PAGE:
keywords = "Air liquid interface, Airway epithelial cells, Confocal microscopy, Fixation, Tight junctions",
author = "Buckley, {Alysia G.} and Kevin Looi and Thomas Iosifidis and Ling, {Kak Ming} and Sutanto, {Erika N.} and Martinovich, {Kelly M.} and Elizabeth Kicic-Starcevich and Garratt, {Luke W.} and Shaw, {Nicole C.} and Lannigan, {Francis J.} and Larcombe, {Alexander N.} and Graeme Zosky and Knight, {Darryl A.} and Rigby, {Paul J.} and Anthony Kicic and Stick, {Stephen M.}",
year = "2018",
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doi = "10.1186/s12575-018-0070-0",
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Buckley, AG, Looi, K, Iosifidis, T, Ling, KM, Sutanto, EN, Martinovich, KM, Kicic-Starcevich, E, Garratt, LW, Shaw, NC, Lannigan, FJ, Larcombe, AN, Zosky, G, Knight, DA, Rigby, PJ, Kicic, A & Stick, SM 2018, 'Visualisation of Multiple Tight Junctional Complexes in Human Airway Epithelial Cells' Biological Procedures Online, vol. 20, no. 1, 3. https://doi.org/10.1186/s12575-018-0070-0

Visualisation of Multiple Tight Junctional Complexes in Human Airway Epithelial Cells. / Buckley, Alysia G.; Looi, Kevin; Iosifidis, Thomas; Ling, Kak Ming; Sutanto, Erika N.; Martinovich, Kelly M.; Kicic-Starcevich, Elizabeth; Garratt, Luke W.; Shaw, Nicole C.; Lannigan, Francis J.; Larcombe, Alexander N.; Zosky, Graeme; Knight, Darryl A.; Rigby, Paul J.; Kicic, Anthony; Stick, Stephen M.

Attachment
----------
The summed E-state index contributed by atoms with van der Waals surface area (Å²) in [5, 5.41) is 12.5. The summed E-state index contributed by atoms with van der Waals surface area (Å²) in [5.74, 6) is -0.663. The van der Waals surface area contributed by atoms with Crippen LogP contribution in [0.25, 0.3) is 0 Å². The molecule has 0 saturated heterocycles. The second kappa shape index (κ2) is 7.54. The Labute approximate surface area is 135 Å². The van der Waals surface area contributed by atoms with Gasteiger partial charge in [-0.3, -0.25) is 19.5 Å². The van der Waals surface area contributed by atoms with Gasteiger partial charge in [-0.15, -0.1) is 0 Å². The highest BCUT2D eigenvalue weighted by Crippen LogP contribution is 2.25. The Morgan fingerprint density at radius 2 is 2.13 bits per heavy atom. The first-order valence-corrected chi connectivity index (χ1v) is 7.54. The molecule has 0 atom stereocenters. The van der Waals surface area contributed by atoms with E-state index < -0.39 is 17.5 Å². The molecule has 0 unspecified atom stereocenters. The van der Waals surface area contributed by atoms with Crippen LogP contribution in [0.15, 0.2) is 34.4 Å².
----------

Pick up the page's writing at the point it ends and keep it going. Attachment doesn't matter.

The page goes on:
In: Biological Procedures Online, Vol. 20, No. 1, 3, 01.02.2018.

Research output: Contribution to journalArticle

TY - JOUR

T1 - Visualisation of Multiple Tight Junctional Complexes in Human Airway Epithelial Cells

AU - Buckley, Alysia G.

AU - Looi, Kevin

AU - Iosifidis, Thomas

AU - Ling, Kak Ming

AU - Sutanto, Erika N.

AU - Martinovich, Kelly M.

AU - Kicic-Starcevich, Elizabeth

AU - Garratt, Luke W.

AU - Shaw, Nicole C.

AU - Lannigan, Francis J.

AU - Larcombe, Alexander N.

AU - Zosky, Graeme

AU - Knight, Darryl A.

AU - Rigby, Paul J.

AU - Kicic, Anthony

AU - Stick, Stephen M.

PY - 2018/2/1

Y1 - 2018/2/1